Ian and Joseph wash feetThere is something especially counter-cultural about the brotherhood vocation. Often I am asked, “So why don't you become a priest?” or “Why not go all the way?” There is something subversive about men who willingly choose to pursue paths in life which eschew roles of direct authority, that necessarily put them under the authority of others. It is startling to some that a man, who has not followed the path of father and husband for the sake of a life committed to the Church, would not readily seek to become a priest.

Herein lies, I think, the distinct perspective that the brotherhood vocation offers. A religious brother lives out a calling to service in ways that the world does not expect for a man. A brother is not a parent nor pastor nor priest, but his vocation is not defined by what he is not. A brother is a brother, and like a brother in a family, he serves and relates with the other members in that unique capacity.

I think of growing up with my own brother. We were not friends, and he wasn't a parent to me, but we shared a bond that was unconditional. We were equally loved by our parents, yet, as he was the older and more experienced brother, I looked to him for leadership and guidance. Likewise, it isn't that brothers forgo or run from leadership and responsibility, but that they exercise their responsibilities in the Church familially, as brothers and equals to their fellow sisters and brothers in Christ.

Again, I am reminded of my own brother, who, though he does not yet have a family of his own, is quite the “family man” when we all get together – setting a light-hearted tone, helping at the grill, playing games with the grandkids. So too the religious brother is like that “family man” of the Church – not the parental figure, but one who walks with the People of God and enjoys the life in Christ with and among them.

Whatever I “do” as a brother, I hope that I will do it sincerely as one called to be a brother to others, a family man in the Church.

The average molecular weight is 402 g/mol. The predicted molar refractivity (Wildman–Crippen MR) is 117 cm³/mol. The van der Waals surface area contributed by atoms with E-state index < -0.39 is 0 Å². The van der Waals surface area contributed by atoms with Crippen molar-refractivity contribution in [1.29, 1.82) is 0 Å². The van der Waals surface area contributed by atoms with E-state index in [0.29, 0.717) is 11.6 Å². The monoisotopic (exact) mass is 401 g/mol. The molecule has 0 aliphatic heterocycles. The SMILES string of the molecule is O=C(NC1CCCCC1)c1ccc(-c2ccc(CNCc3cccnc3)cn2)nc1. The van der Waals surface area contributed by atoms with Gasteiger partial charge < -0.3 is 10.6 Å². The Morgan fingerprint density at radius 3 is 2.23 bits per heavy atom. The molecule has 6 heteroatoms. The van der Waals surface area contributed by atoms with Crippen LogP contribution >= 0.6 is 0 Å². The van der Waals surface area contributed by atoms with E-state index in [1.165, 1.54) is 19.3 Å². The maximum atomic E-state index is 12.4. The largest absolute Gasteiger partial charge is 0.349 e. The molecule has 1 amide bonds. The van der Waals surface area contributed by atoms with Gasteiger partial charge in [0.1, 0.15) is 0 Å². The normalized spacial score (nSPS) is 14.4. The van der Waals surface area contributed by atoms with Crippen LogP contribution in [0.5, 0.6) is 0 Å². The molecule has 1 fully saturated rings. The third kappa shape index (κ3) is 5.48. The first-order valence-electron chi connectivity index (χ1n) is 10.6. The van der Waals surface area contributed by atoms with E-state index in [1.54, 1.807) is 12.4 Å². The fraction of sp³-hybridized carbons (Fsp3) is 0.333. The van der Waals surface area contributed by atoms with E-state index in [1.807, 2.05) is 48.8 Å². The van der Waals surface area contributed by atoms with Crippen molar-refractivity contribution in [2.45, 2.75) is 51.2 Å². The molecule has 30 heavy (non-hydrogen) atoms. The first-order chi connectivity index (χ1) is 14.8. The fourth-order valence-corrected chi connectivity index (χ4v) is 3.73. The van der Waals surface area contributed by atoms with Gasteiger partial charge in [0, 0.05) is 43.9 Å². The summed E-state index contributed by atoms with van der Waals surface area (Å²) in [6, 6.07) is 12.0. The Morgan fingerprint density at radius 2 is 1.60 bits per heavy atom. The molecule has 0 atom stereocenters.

Celebrating Brothers


May 1st is the Feast Day of St. Joseph the Worker. In 2017, this day was also established as Religious Brothers Day.

Religious brothers do many different things. They are retreat directors, teachers, professors, missionaries, nurses, administrators, canon lawyers, chaplains, campus ministers, social workers, carpenters, cooks, writers, artists, and many other things. In the photo above are three of the religious brothers that minister at the Basilica and National Shrine of Our Lady of Consolation in Carey, Ohio - Br. Randy Kin, Br. Ian Bremer, and Br. Angelo Catania.

Please take a little time to thank the Brothers in your life.

For a little more about Brothers, listen to the podcast from Br. Randy Kin - "Just a Brother?" and watch the video (part of a series about mendicant friars, especially the Conventual Franciscans and the Dominican Friars) "Friar Equals Brother."


Don’t Be Lukewarm


"So, because you are lukewarm, neither hot nor cold, I will spit you out of my mouth." (Rev. 3:16)

What does this mean? Fr. John Bamman discusses this difficult passage focusing on:
How do we know we are doing what God wants us to do?


Brotherhood Beyond Borders


Fr. Paul Schloemer, OFM Conv., is the Formation Director in San Antonio, Texas. In our latest episode of Franciscan Voice, Fr. Paul talks about vocation, formation, vows, and how the Conventual Franciscan Order is a global brotherhood. No matter where a Friar is from "a Friar is a Friar." A Conventual Franciscan Friar is grounded in the first line of the Rule of St. Francis. The rule and life of these brothers is this: to live in obedience, in chastity, and without anything of their own, and to follow the teaching and the footprints of Our Lord Jesus Christ...The heart of the Rule is the Gospel.


It is All Good


And it takes work to keep it that way! Check out the latest episode of Franciscan Voice!

Is it the end of the world? Yes, but not the way you think….”

The Book of Revelation (the Apocalypse) is confounding, confusing, and mysterious. But Friar Jude Winkler OFM Conv. simplifies it for us, breaking it down to a very personal level.


My kids don’t go to mass – What can I do?

A Conversation with Friar Jude Winkler